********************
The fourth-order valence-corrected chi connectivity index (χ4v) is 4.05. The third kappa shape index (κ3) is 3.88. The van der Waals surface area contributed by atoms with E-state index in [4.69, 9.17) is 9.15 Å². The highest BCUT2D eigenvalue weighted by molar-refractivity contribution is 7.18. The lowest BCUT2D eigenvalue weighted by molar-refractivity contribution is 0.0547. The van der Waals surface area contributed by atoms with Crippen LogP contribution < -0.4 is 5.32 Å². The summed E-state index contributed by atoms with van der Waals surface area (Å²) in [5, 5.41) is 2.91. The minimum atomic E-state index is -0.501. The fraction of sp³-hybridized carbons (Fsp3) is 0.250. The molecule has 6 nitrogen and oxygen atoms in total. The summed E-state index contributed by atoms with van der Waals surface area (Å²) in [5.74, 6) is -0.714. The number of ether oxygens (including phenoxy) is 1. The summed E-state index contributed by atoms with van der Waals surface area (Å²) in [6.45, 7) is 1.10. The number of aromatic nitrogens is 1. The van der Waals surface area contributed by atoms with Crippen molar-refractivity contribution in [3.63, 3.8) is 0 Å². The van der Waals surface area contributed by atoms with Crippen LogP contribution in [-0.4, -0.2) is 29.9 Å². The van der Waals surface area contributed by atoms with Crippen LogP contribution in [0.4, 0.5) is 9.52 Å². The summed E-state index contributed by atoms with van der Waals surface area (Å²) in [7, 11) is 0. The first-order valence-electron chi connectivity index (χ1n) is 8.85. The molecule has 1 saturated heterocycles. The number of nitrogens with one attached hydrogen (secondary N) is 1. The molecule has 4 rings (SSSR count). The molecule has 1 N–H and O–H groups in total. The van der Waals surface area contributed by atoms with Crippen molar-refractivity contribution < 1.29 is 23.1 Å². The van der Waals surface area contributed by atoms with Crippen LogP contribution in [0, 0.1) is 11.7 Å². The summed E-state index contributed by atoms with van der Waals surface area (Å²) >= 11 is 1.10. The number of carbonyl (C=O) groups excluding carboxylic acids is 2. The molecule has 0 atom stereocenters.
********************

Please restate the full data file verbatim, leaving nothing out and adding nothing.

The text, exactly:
The fourth-order valence-corrected chi connectivity index (χ4v) is 4.05. The third kappa shape index (κ3) is 3.88. The van der Waals surface area contributed by atoms with E-state index in [4.69, 9.17) is 9.15 Å². The highest BCUT2D eigenvalue weighted by molar-refractivity contribution is 7.18. The lowest BCUT2D eigenvalue weighted by molar-refractivity contribution is 0.0547. The van der Waals surface area contributed by atoms with Crippen LogP contribution < -0.4 is 5.32 Å². The summed E-state index contributed by atoms with van der Waals surface area (Å²) in [5, 5.41) is 2.91. The minimum atomic E-state index is -0.501. The fraction of sp³-hybridized carbons (Fsp3) is 0.250. The molecule has 6 nitrogen and oxygen atoms in total. The summed E-state index contributed by atoms with van der Waals surface area (Å²) in [5.74, 6) is -0.714. The number of ether oxygens (including phenoxy) is 1. The summed E-state index contributed by atoms with van der Waals surface area (Å²) in [6.45, 7) is 1.10. The number of aromatic nitrogens is 1. The van der Waals surface area contributed by atoms with Crippen molar-refractivity contribution in [3.63, 3.8) is 0 Å². The van der Waals surface area contributed by atoms with Crippen LogP contribution in [-0.4, -0.2) is 29.9 Å². The van der Waals surface area contributed by atoms with Crippen LogP contribution in [0.4, 0.5) is 9.52 Å². The summed E-state index contributed by atoms with van der Waals surface area (Å²) in [7, 11) is 0. The first-order valence-electron chi connectivity index (χ1n) is 8.85. The molecule has 1 saturated heterocycles. The number of nitrogens with one attached hydrogen (secondary N) is 1. The molecule has 4 rings (SSSR count). The molecule has 1 N–H and O–H groups in total. The van der Waals surface area contributed by atoms with Crippen molar-refractivity contribution < 1.29 is 23.1 Å². The van der Waals surface area contributed by atoms with Crippen LogP contribution in [0, 0.1) is 11.7 Å². The summed E-state index contributed by atoms with van der Waals surface area (Å²) >= 11 is 1.10. The number of carbonyl (C=O) groups excluding carboxylic acids is 2. The molecule has 0 atom stereocenters.